Price drops, colour changes, Nokia is pulling out all the stops to help rekindle Lumia's fading sales. But as Horace Deidu points out, Nokia and Microsoft both have some thinking to do, given that Microsoft's old operating system, Windows Mobile, has Windows Phone 7 . To make things worse for Nokia, it looks like Samsung and HTC are selling more Windows 7 devices than the Finnish phonemaker.
Nielsen and comScore survey US consumers through different methodologies, however they both try to paint a picture of the smartphone patterns of ownership and consumption.
I regularly report on comScore’s data as it’s published on a monthly basis. Nielsen offers updates on a quarterly basis but there is more detail.
The latest report (for Q2) shows smartphone shares by both platform and vendor. The following graph is a treemap built with the Nielsen data:
The same data is also plotted below as a pie chart:
I also added the latest comScore mobiLens data in the pie chart to the right.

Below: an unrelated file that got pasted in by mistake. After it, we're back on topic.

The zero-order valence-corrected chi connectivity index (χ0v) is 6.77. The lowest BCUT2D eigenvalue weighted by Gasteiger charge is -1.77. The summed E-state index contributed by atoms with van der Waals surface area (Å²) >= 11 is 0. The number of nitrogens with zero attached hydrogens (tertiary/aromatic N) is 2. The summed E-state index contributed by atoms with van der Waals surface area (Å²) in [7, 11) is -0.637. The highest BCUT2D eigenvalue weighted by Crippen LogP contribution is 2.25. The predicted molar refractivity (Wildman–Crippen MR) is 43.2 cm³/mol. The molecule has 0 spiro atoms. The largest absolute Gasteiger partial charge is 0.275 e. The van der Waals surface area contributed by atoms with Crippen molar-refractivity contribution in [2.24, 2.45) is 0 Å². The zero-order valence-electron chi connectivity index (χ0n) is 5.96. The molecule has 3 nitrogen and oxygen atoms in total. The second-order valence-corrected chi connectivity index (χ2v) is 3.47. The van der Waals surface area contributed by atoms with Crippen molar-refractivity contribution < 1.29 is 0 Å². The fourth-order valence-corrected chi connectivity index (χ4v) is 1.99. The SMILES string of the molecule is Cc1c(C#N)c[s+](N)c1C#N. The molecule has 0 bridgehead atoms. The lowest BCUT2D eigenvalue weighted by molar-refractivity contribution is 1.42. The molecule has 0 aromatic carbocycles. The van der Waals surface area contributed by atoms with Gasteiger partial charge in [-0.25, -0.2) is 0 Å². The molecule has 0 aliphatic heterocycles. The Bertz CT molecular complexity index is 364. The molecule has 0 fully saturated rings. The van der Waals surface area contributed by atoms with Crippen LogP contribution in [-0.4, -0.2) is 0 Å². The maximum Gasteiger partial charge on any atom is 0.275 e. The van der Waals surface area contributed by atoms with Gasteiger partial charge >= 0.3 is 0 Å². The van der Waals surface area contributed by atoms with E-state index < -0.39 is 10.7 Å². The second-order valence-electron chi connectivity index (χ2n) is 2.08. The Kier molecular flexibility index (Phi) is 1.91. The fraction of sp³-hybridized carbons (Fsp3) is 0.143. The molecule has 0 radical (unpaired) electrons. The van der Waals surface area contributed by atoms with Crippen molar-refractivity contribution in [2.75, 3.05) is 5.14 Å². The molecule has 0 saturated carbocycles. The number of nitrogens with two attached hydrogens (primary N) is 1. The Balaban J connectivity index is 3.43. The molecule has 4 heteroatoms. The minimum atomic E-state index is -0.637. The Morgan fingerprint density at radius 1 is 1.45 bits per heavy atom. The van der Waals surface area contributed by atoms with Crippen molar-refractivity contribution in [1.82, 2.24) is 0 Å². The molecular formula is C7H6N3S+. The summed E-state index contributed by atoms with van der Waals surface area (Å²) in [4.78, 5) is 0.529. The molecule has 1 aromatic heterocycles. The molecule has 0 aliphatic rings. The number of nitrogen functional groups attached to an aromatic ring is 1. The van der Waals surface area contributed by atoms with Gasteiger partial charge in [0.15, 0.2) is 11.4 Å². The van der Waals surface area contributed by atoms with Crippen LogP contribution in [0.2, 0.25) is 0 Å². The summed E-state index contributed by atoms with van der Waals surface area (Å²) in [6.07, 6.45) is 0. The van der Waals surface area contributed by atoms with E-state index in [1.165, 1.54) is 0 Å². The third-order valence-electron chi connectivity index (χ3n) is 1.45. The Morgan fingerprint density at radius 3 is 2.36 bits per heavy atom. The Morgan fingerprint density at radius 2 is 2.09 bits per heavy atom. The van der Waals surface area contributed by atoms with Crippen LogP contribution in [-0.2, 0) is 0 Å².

Note that both surveys agree in the main on the largest platforms. The difference seems to be within a reasonable margin of error. The details available in the Nielsen data are perhaps also interesting. The various Android OEM shares as well as the division between Windows Mobile base and Windows Phone (7) base could provide some insight. Nielsen’s total Windows base adds up to 4.5 per cent while comScore reckons on 4 per cent. Within that total, Nielsen breaks out 3.2 per cent for Windows Mobile and 1.3 per cent for Windows Phone. Within the Windows Phone total, HTC and Samsung are shown as having 0.5 per cent and Nokia 0.3 per cent.
If we then use comScore’s figure for total smartphone users (110 million) then the data would suggest that there are 330k Lumias in use in the US. This would have been accummulated over a sales period of about four months.